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World’s nations commit to ending plastic waste

The UN resolution on ending plastic pollution has been described as the most important international environmental deal since the Paris Agreement

An art installation at the UN Environment Programme headquarters in Nairobi, Kenya, in March 2022. Campaigners and experts say the world needs to turn off the tap on plastic production. (Image: Alamy)

The United Nations has laid the foundation for negotiations to begin on the world’s first legally binding treaty to end plastic pollution. At the United Nations Environment Assembly (UNEA) in Nairobi earlier this month, the parameters were set for a future treaty, including hard-won provisions to address the full life cycle of plastics and tackle waste in all environments, not just the ocean.

The decision on 2 March was met with applause, cheers and tears from delegates of 175 member states. They had gathered to negotiate several multilateral environmental agreements, but most notably one on plastics.

“The bottom line is, we will eliminate plastic pollution from our environment,” said Inger Andersen, executive director of the United Nations Environment Programme (UNEP), during the closing plenary.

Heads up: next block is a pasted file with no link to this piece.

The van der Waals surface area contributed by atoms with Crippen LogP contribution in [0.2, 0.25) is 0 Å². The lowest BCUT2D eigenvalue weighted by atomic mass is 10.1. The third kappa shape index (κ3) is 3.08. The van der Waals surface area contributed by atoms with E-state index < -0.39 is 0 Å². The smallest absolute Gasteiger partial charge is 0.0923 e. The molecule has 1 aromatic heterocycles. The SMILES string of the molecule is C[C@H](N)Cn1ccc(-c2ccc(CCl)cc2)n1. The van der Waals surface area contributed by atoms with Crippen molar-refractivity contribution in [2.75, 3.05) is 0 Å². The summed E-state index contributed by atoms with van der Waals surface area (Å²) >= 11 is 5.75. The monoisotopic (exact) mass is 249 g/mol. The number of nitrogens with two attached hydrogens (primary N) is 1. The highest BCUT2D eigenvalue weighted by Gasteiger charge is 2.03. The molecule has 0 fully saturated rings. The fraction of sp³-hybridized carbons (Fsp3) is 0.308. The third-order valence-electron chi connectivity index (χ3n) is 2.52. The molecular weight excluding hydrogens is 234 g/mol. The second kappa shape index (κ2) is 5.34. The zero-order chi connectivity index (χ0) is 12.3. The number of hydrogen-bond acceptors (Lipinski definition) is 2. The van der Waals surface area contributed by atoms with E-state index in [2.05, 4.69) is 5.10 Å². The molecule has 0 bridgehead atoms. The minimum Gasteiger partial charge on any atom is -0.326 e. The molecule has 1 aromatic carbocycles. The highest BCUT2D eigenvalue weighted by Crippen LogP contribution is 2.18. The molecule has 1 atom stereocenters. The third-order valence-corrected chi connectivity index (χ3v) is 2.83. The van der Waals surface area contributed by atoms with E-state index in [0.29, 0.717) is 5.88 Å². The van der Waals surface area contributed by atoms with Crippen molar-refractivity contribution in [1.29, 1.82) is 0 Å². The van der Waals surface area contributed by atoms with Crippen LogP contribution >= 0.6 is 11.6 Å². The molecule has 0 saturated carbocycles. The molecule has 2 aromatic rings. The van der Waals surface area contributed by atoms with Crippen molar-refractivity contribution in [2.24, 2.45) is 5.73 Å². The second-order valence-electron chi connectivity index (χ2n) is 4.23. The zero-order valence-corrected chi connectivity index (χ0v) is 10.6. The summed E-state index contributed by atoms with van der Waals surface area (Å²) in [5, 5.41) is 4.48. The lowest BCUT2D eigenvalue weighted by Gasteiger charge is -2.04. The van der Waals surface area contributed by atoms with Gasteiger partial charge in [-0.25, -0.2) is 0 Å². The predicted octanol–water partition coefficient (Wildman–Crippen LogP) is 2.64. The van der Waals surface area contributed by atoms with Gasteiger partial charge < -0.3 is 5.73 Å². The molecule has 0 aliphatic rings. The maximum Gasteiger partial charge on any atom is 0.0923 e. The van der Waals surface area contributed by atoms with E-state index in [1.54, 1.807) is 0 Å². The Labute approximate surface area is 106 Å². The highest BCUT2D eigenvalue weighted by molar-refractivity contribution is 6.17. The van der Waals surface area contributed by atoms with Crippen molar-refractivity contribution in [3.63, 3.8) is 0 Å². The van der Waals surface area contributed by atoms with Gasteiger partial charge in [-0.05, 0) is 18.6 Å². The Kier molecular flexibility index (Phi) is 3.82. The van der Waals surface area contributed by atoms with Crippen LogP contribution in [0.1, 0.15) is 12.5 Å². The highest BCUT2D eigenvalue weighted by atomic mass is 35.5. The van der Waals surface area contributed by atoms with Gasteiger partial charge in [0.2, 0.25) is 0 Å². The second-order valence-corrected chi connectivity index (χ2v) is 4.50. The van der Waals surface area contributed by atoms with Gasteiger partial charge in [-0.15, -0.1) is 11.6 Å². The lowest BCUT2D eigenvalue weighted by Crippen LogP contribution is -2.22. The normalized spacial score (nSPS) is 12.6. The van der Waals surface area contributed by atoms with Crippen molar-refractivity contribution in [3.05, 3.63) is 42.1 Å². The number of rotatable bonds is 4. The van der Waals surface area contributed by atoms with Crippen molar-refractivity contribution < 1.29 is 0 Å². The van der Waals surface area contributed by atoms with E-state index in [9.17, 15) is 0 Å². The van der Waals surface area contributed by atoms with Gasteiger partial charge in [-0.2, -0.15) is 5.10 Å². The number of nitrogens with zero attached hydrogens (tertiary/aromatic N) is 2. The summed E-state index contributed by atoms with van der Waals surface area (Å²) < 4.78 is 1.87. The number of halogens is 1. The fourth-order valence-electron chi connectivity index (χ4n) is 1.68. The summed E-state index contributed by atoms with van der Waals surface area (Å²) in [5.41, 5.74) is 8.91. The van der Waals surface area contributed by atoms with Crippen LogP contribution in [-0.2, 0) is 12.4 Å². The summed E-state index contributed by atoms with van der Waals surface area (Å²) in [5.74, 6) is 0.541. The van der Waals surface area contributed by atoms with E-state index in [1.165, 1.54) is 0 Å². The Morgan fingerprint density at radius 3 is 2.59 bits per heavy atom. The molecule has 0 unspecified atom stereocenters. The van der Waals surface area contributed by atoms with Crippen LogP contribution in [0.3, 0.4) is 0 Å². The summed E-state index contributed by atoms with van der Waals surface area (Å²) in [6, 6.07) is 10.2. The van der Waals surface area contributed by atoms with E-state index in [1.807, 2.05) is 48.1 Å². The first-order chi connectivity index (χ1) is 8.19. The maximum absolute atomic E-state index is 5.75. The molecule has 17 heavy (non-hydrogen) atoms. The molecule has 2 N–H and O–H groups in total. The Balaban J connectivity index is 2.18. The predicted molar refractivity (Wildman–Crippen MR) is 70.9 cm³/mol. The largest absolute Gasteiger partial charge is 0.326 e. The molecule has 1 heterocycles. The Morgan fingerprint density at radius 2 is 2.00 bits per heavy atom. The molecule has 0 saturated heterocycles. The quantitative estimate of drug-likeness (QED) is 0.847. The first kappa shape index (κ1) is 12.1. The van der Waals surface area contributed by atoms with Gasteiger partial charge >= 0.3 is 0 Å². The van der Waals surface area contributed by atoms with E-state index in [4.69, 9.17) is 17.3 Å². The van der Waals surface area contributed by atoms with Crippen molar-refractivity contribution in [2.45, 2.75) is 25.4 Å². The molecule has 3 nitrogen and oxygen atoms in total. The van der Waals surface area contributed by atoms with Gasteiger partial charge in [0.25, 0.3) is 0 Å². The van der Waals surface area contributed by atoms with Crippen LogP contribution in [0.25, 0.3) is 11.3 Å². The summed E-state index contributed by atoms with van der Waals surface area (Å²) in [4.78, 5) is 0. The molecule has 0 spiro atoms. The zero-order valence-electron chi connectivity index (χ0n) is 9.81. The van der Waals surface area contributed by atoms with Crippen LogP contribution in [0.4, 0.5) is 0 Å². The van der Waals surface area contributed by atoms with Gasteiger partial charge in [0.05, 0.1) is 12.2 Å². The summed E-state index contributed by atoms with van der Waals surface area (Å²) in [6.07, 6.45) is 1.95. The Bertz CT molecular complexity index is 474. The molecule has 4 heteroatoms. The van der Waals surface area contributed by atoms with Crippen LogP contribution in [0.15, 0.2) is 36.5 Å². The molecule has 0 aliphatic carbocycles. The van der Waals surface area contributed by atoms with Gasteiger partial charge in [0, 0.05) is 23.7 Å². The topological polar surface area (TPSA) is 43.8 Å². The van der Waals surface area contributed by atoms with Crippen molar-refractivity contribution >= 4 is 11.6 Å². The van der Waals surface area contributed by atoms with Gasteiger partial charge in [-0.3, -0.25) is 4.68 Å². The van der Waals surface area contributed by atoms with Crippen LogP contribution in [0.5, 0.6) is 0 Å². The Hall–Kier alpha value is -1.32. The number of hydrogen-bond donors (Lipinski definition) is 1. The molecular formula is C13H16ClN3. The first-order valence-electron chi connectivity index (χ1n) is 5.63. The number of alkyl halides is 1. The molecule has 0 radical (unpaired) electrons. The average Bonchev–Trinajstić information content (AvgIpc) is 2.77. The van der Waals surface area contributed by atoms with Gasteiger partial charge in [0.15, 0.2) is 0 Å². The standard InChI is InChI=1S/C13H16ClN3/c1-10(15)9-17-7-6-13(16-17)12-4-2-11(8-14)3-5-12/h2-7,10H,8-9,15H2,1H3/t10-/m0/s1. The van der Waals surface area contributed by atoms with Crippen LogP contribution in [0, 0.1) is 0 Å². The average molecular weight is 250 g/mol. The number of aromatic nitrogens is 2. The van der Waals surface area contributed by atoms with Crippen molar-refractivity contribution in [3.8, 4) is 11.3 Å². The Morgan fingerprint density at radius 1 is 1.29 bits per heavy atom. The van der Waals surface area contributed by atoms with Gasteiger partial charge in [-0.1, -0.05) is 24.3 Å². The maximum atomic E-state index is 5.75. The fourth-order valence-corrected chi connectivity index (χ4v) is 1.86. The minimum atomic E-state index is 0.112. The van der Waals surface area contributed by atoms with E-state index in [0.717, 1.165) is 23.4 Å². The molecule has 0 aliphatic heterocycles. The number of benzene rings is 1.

“It’s a really important step. When I first started working on [plastics], there wasn’t a broad consensus about the scale of the problem, or even agreement that there was a problem,” says Richard Thompson, a marine scientist at the University of Plymouth who has been studying plastic pollution for 30 years, and coined the term “microplastics”.

With plastic production doubling from 234 to 460 million tonnes in the past 20 years, it is now accepted that the scale of the resulting pollution means that neither voluntary nor national actions are enough. In recent years there has been a push for a coordinated global response, backed by a Scientists’ Declaration and popular opinion. A survey published last month by WWF revealed that nine out of 10 citizens in 28 countries believe in the need for a global treaty on plastic waste, with the greatest support coming from Mexico, Peru and China. Even plastics producers and brands heavily dependent on plastic packaging, such as Coca-Cola, Nestlé and Unilever, are backing the idea.

This mounting support came to a head during a week of negotiations in late February, when countries used two proposals for tackling plastic pollution put forward by Rwanda and Peru and by Japan as the basis for a final resolution. After days of heated discussion and fine-tuning, a draft was tabled for consideration by the world’s environment ministers in the early hours of 28 February, the day the UNEA began.

Ambitious, urgent and wide-ranging

The adopted text has been called the “most important” deal since Paris. It insists that a final treaty be legally binding, which was not a guarantee at the start of negotiations. The text, which  calls for an “end”, rather than a reduction, to plastic pollution, sets an ambitious 2024 deadline for finalising the treaty.